What to say instead: Emphasize your commitment to the mortgage and your understanding of the financial responsibilities it entails. If the investment opportunity is time-sensitive, consider discussing a plan for taking advantage of it after securing the loan.
7. “I’m not interested in shopping around for rates.”
Securing the best mortgage deal is often a result of diligent rate shopping. When you express disinterest in exploring other options and accepting the first offer, it can signal to the lender that you may not be fully informed about the mortgage process or are willing to accept higher rates.
What to say instead: While expressing a desire for a convenient and efficient loan process, convey your intention to explore competitive rates from other lenders. This shows that you are a proactive borrower, committed to finding the best mortgage terms.
8. “Sorry, I exaggerated a bit on my application.”
Integrity and honesty are non-negotiables in the mortgage application process. Admitting to exaggerating or providing false information on your application can have severe consequences. It can lead to immediate rejection or, if discovered later, result in the cancellation of the loan.
What to say instead: Take the time to carefully review all the information in your application. If you find any errors, address them proactively with your lender, ensuring that you provide accurate and updated details.
9. “I’m not a fan of paperwork. Can we skip some of it?”
Mortgage applications require a significant amount of paperwork for a reason. It helps lenders assess your financial capacity and evaluate the risk associated with the loan. Asking to skip certain documents can be interpreted as a lack of seriousness about the process.
What to say instead: Express your willingness to provide all the necessary documents promptly. If you’re facing challenges in gathering specific paperwork, discuss alternatives with your lender to demonstrate your commitment to meeting their requirements.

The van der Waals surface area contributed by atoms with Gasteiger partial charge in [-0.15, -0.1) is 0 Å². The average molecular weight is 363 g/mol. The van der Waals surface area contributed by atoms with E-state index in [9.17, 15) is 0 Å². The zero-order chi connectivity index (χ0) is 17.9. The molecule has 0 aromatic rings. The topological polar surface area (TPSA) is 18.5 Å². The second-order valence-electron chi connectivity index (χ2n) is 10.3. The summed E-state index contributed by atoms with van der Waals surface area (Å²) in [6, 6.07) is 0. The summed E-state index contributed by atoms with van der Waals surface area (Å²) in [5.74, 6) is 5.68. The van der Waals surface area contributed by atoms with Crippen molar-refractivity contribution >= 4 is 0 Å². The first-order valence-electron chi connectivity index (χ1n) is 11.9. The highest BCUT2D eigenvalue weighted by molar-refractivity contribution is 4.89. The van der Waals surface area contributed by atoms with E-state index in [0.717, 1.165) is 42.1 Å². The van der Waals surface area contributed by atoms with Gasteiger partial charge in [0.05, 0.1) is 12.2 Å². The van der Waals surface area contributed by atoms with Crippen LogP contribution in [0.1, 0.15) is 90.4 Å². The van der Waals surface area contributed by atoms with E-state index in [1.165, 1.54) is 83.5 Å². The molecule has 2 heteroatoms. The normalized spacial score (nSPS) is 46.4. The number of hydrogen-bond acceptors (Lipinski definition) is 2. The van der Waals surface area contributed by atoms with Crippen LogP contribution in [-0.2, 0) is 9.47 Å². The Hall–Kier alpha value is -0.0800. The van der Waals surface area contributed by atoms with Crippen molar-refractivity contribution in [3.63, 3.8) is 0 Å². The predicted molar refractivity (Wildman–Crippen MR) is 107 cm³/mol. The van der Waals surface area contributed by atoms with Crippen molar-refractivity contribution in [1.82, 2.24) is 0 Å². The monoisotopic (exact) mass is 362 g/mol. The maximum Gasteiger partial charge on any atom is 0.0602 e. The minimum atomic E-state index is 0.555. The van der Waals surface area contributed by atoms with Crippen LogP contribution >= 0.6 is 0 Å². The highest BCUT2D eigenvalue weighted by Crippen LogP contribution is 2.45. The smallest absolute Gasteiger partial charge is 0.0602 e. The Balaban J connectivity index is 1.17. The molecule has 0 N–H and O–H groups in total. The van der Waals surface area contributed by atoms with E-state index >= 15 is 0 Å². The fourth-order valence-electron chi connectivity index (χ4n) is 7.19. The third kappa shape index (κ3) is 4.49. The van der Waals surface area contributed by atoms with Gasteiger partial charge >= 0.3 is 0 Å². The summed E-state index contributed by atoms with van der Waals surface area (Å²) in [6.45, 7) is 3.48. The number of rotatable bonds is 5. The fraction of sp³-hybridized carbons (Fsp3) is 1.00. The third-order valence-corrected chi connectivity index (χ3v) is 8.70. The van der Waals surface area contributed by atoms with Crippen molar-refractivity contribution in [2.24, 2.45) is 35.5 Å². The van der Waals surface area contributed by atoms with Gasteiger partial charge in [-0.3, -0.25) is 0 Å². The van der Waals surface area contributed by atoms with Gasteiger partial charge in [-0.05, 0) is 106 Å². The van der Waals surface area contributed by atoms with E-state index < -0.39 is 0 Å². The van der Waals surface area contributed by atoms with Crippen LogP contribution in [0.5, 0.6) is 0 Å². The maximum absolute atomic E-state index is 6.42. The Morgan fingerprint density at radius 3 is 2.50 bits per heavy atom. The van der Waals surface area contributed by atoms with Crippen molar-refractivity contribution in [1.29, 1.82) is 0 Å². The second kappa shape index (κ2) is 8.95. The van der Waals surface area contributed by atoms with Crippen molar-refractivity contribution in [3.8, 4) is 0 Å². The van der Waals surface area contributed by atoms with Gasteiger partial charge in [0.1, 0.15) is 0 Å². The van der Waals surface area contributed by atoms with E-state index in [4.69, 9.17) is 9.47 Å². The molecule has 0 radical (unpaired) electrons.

10. “My current lender said I should have no problem getting approved.”
While a positive pre-approval or feedback from another lender can boost your confidence, mentioning it to your current lender is not advisable. Each lender has different criteria and evaluates applications independently.
What to say instead: Engage in a discussion focused on the lender’s expertise and their evaluation of your application. This demonstrates your seriousness in considering their services while avoiding any direct comparison or pressure.
Effective Communication With Your Mortgage Lender Is Key
Knowing what not to say to a mortgage lender is just as important as what you say. Remember these tips:
- Be confident in discussing your credit report.
- Highlight other financial strengths if you have no savings for a down payment.
- Be honest about all existing debts; don’t ask the lender to ignore them.
- Emphasize employment stability and long-term career plans.
- Focus on verifiable income; avoid mentioning income received “under the table.”
- Show commitment to the mortgage, even if you have other investment opportunities.
- Express a desire to explore competitive rates.
- Never admit to exaggerating on your application.
- Be willing to provide all necessary paperwork.
- Avoid mentioning positive feedback from another lender.
Remember, your mortgage lender is your partner in the home loan process. Open and honest communication will pave the way for a successful and smooth journey towards your dream home.
Applying for a mortgage is a significant financial step, and the words you use when talking to a lender can either help or hinder your progress. Knowing what not to say to a mortgage lender is essential for avoiding potential pitfalls.
Remember, confidence and clarity are crucial when discussing your financial situation. Focus on your strengths and what you can bring to the table, and always be honest and transparent.